McGary Audio

Essential Sound

Friday, June 26, 2020

Audiophile Review!
McGary Audio SA-2 Tube Amplifier
“Delivers More Power, Finesse”


Brevis...
Price:  $7,985
Likes: Magnificent sound
Dislikes: Would be quibbling
Wow Factor: Silky smooth dynamics!

by John Gatski
  I have reviewed a lot of amps in 30 years of evaluations. Numerous solid state and tube amps. When it comes to tube designs, I make I no secrets that I am fond of the quiet, quick accurate, valve designs over the overly smooth, euphonic versions. I like folks like Rogue Audio David Berning, LTA and the like.
  Two years ago, I reviewed the made-in-Virginia McGary Audio SA-1, a 30-watt powered EL 34 output stereo amp and really liked its ability to resolve Hi-Res music with a detailed, tight bass and dimensional stereo image. However, some owners said that with their speakers, the McGary sound needed some more horsepower. Hence, the McGary SA-2 Stereo Amplifier.

Features
  Retail priced at $7,985, the SA-2 is hand assembled-in-Gainesville Virginia by Mike McGary, an engineer and part-time hi-fi designer; McGary uses top-quality electronic components, circuit design, and point-to-point wiring. This is an all-new design, versus the SA-1, and McGary notes, is an all-vacuum tube design (not a hybrid) with increased power output of 80 Watts RMS per channel and self bias using KT88/KT90/KT120 tubes (no bias adjustments required) with a  20 Hz – 20 kHz bandwidth.
  The retro, red- and white-paint scheme, open-chassis hulk of a tube amp features user-adjustable (global) negative feedback control (1.5 dB-9dB range), and triode or ultralinear output mode of operation. The SA-2 can be configured in the 80 wpc, stereo mode, or switched into mono operation (monoblock) amp for power up to 160 watts (if you want to have more zip with two amps).

  In light of all the new Class D and hybrid designs in Hi-Fi amplification, its nice to see companies like McGary carrying forth the classic tube amp design that sounds so sweet. It definitely deserves an Everything Audio Stellar Sound Award.

  Connections include unbalanced (single-ended) gold sputtered RCA inputs located in front (with a diamond shaped mini-cover to conceal the connections) and Neutrik balanced XLR inputs in the rear
  There are Magic Eye vacuum tube displays for left and right output, level meters with intensity display control (high-off-low). Spec wise, the signal-to-noise ratio is greater than 85 dB (unweighted/unfiltered); referenced to full-rated output power at 1 kHz). There are speaker taps for 4, 8, and 16 ohm speaker output, via gold-plated binding posts. 


Top-mounted controls for SA-2. Adjustable feedback is novel.

  The SA-2 structure is one solid piece with American-made, 13-Gauge steel enclosure, powder coated throughout (red lollypop color base with satin black top plate), ceramic tube sockets (attached directly to the chassis), point-to-point, hand-soldered with 16-gauge, Teflon insulated, silver-plated copper wire. All electrical connections feature Cardas silver solder — with star grounding.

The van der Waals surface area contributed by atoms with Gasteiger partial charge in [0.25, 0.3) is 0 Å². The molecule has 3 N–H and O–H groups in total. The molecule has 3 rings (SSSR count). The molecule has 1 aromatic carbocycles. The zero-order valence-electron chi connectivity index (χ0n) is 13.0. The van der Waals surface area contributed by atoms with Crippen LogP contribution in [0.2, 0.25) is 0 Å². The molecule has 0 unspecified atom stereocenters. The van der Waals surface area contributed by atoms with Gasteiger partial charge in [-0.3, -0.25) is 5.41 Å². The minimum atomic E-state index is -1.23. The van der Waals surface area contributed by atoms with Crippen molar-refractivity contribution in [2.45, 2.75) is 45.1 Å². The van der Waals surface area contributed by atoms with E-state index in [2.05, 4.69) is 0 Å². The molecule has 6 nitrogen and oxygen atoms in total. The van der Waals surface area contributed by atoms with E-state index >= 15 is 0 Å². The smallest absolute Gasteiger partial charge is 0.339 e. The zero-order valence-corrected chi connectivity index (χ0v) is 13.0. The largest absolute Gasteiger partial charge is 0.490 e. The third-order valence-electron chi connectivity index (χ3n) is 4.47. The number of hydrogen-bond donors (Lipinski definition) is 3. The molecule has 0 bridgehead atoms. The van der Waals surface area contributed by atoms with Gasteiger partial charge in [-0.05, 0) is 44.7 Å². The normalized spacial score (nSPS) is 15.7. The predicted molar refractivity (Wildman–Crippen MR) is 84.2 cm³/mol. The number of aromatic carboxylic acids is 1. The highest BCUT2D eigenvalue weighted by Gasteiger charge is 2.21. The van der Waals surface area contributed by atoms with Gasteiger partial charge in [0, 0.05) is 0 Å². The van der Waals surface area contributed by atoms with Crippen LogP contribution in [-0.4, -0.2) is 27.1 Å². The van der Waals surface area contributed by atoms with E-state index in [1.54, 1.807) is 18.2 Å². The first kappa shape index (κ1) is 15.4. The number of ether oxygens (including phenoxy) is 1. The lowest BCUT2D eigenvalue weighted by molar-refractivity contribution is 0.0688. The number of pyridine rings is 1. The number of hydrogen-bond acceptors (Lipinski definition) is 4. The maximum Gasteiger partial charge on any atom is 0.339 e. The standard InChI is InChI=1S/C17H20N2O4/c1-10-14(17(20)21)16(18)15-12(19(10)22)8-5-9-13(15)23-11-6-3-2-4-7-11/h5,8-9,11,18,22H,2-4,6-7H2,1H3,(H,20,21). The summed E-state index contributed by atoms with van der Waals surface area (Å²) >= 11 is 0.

According to Mike McGary, the color options for the SA 2 amplifier enclosure, top cover plate and the transformers can be customized for an additional cost just in case Red is not your thing.
  McGary recommends premium tubes for the SA-2. Tubes that McGary recommends and installed as standard include, (NOS) GE (Joint Army Navy or ‘JAN’) 6BQ7A input tubes, (NOS) GE 6SN7GTB driver tubes, and (New) Russian Genalex (Gold Lion) KT88 output tubes. 

Set up
  The biggest effort required by the McGary SA-2 was lifting the 60 pound brute onto a floor-placed, rack shelf. Oh my arms and hips love the heft of all those tube transformers and heavy build chassis! I used the McGary SA-2 in various configurations. MartinLogan Expression speakers, MartinLogan Motion 20i small tower speakers, Pass Labs SR-2 three-way’s, a pair of Westlake Tower 5s, and Amphion Argon 1 mini-monitors. Preamps included a Rogue Audio RP-7/RP-9, the ultra-transparent Benchmark LA4, and a vintage Coda High-Current bipolar output preamp.

Taps For 4, and 8 Ohms speakers; XLR input jacks are on the rear.

 Sources included Oppo BDP-205, Benchmark DAC3 HGC D/A Converter, Mytek Brooklyn Plus D/A and Mytek Manhattan II D/A converters. Turntables included Clear Audio Emotion with Benz MC cartridge and an outboard solid state preamp. All analog and digital connections connections were made via WireWorld cables and Essential Sound Products Essence II power cords and power strip.